FDA: Rodent Hair, Salmonella Detected In Some Imported Spices
NEW YORK (CBSNewYork/AP) – Bugs, hair and staples have all been detected in spices imported into the United States in recent years, according to a new report out from the Food and Drug Administration.
In a report released Wednesday, the FDA says that almost 7 percent of imported spices over a three-year period were contaminated with salmonella.
Testing of imported spices between 2007 and 2010 also showed that spices were twice as likely as other inspected foods to be contaminated with salmonella. More than 80 different types of salmonella were detected.
As CBS 2’s Tamara Leitner reported, there are some ways consumers can avoid the contaminated spices.
Dino Karamouzis sells just about every type of spice imaginable at his Midtown grocery store but said he was unaware of the new FDA study.
“No, not these spices. It’s all excellent,” he told Leitner.
According to the FDA, about 12 percent of spices imported into the U.S. are contaminated with insect parts, whole insects and rodent hairs.
“I’m concerned, of course. This my life,” Midtown resident Sarah Fuentes told Leitner.
“But what are you going to do, eat your food without spices?” Hoboken resident Gail Gold added.
The FDA says that during the three year period, 749 shipments of spice were refused entry into the United States because of salmonella contamination while 238 other shipments were denied because of the presence of what the FDA calls “filth” – insects, excrement, hair or other materials.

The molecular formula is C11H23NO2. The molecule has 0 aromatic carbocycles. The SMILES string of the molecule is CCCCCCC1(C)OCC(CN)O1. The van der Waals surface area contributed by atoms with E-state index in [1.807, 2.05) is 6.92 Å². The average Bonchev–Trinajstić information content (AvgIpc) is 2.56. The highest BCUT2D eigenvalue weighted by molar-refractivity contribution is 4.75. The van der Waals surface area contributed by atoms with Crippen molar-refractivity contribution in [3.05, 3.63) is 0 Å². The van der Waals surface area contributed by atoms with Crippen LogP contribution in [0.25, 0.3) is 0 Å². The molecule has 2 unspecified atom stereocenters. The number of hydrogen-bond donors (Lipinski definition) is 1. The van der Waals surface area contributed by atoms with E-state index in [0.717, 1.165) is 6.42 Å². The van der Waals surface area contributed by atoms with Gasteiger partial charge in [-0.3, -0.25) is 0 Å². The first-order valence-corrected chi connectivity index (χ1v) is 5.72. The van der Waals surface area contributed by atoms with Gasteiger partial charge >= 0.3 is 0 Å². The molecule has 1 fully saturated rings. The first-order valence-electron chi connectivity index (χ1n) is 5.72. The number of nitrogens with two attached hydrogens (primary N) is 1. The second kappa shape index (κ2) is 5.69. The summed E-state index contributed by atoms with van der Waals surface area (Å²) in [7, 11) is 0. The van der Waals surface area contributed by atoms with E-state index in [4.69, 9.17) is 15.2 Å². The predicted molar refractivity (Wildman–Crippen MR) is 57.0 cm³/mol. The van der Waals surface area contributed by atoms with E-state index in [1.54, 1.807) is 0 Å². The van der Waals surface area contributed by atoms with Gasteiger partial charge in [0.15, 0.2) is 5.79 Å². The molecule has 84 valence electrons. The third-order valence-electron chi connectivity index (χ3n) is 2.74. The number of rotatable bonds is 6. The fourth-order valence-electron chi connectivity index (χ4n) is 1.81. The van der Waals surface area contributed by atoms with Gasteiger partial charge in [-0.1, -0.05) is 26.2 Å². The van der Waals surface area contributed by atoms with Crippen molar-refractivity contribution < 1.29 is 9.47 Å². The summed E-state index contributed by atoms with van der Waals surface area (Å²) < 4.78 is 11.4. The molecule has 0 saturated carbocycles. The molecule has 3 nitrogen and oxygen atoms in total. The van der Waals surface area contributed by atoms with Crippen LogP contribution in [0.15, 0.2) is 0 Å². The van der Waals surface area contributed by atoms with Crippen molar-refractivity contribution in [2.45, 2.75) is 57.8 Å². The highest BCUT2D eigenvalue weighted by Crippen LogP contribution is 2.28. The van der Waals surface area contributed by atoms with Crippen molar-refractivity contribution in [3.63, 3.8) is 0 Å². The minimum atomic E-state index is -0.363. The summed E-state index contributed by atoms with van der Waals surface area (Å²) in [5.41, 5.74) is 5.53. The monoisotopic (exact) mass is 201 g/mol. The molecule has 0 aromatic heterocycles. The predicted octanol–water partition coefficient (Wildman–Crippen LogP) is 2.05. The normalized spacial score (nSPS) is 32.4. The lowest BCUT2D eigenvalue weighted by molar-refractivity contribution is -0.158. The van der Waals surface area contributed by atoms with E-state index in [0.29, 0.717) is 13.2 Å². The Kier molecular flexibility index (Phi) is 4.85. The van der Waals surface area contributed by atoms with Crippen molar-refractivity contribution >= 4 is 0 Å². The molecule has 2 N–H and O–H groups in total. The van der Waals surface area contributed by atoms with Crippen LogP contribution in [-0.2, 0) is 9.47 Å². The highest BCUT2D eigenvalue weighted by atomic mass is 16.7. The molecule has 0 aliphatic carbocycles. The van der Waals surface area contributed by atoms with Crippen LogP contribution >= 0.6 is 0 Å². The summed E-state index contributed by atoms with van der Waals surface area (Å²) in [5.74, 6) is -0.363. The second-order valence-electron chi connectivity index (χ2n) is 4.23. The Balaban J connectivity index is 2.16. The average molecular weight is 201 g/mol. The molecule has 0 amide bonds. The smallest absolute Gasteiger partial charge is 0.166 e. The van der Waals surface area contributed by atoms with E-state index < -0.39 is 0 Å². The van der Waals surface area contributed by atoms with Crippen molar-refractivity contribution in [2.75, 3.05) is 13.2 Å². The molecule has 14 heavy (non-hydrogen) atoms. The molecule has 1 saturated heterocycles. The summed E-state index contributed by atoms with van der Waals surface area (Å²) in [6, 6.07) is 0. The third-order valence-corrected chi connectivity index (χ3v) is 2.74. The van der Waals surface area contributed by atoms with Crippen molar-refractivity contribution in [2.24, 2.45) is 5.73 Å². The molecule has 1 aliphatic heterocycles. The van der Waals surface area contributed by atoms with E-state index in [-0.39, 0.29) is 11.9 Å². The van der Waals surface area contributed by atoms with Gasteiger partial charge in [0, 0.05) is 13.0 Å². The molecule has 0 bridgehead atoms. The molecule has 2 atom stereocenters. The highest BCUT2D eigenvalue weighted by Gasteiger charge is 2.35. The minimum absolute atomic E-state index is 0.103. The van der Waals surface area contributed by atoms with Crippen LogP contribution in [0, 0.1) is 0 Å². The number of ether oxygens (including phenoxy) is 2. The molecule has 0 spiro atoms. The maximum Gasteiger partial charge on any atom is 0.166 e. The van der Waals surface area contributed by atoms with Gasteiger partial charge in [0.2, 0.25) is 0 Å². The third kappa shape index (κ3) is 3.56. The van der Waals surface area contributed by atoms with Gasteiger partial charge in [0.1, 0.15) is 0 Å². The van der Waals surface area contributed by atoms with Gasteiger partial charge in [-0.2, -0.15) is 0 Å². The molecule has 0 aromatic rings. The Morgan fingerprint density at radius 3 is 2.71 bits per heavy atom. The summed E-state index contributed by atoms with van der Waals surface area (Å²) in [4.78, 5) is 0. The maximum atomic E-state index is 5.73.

Public health expert and NYU professor Marian Nestle has some concern.
“This isn’t an overwhelming problem, but it’s a problem,” Nestle told Leitner.
The report says spices are produced by a wide variety of agricultural practices, including “on very small farms where farm animals are used to plow, crops are harvested by hand, and spices are dried in open air.” All of these practices have potential for animal, bird or human contamination. Off the farm, spices from the small farms are often combined, sold to exchanges or packing companies, or stored for years, increasing the chances that they are temporarily in unclean circumstances.
Spices arrive in the U.S. two different ways: in bulk and already packaged for sale.
Imported spices that come in bulk are usually treated by food manufacturers before they’re packaged and put on grocery store shelves.
“There’s a big difference between what’s coming in that would be ready to go to a store shelf that what we think FDA should focus on and what’s coming in as a raw agricultural commodity,” Cheryl Deem with the American Spice Trade Association said.
Consumers may not know the difference, but store and restaurant owners certainly do.
“We know where we are buying our spices from,” Curry In A Hurry owner Sayedul Alam told Leitner.
According to the FDA, few people have actually gotten sick from imported spices. Your best best is to stick to spices packaged here in the U.S., Leitner reported.
According to the study, much of the knowledge and technology to reduce contamination exist but are often not used. It surmised that problems arose because of generally unhygienic conditions, including the failure to limit animal and insect access to food and not taking steps like irradiation to kill any potential pathogens.
The report said that better training across the spice supply chain would be one way to reduce illnesses.
Experts note that because the amount of spices consumed in any dish is relatively small, there is less chance of getting sick from contaminated spices than other contaminated foods.
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